After crime on the New York City subway system dropped significantly during the citywide lockdown this spring, violent crimes have increased. Incidents of felony assault, rape, homicide and robbery on the subway have surpassed the number committed in the same period last year. On Thursday, a woman was pushed off the platform at the Union Square station by an emotionally disturbed man who appeared to be homeless. She lay between the tracks and avoided serious injuries as a train passed over her. As the financially battered transit system warns of major service cuts and fare hikes if it does not get substantial federal aid, the rise in crime has stirred fears among riders and complicated efforts to coax people back to the subway, reports the New York Times.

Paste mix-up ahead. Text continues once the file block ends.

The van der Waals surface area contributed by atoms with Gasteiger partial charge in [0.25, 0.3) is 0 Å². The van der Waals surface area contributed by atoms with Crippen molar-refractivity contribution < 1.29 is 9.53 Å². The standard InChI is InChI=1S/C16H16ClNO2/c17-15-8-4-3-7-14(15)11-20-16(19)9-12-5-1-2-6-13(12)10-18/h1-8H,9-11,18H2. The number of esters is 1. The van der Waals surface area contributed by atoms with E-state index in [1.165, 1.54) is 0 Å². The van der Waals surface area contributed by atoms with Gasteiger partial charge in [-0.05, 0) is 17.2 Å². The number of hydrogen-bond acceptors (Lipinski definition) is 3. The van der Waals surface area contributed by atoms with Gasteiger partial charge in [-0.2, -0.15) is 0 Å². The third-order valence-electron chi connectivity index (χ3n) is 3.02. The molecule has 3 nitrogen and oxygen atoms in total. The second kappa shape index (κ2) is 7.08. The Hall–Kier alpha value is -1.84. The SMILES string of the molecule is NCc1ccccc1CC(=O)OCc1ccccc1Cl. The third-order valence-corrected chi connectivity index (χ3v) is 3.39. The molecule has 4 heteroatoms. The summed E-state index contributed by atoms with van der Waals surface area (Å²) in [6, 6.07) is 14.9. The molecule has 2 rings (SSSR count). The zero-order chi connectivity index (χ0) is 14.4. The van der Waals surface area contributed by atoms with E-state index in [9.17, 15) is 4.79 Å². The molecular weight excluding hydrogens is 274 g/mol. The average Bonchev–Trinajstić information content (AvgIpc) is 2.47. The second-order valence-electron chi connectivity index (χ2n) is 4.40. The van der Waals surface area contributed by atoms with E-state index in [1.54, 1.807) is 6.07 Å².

The Metropolitan Transportation Authority has criticized the New York Police Department for not deploying more uniformed officers. The recent rash of attacks has led transit officials to press the city to provide more support for mentally ill people who seek shelter on the subway. “This city has a mental health crisis right now,’’ said Sarah Feinberg, New York City Transit’s interim president. Officials say the subway remains overwhelmingly safe and that the latest spike in crime pales next to the dark days of the 1970s and ’80s, when rampant violence was a steady source of dread among riders. Still, videos of recent attacks have circulated on social media and alarmed riders, many of whom are anxious about using public transportation during a pandemic over health concerns. “I think at this time it’s bad to be standing over there,” said Senance Johnson, 37, nodding toward the platform’s edge, “because a lot of people are getting pushed.” In the Union Square attack, Aditya Vemulapati, 24, was charged with attempted murder, assault and reckless endangerment.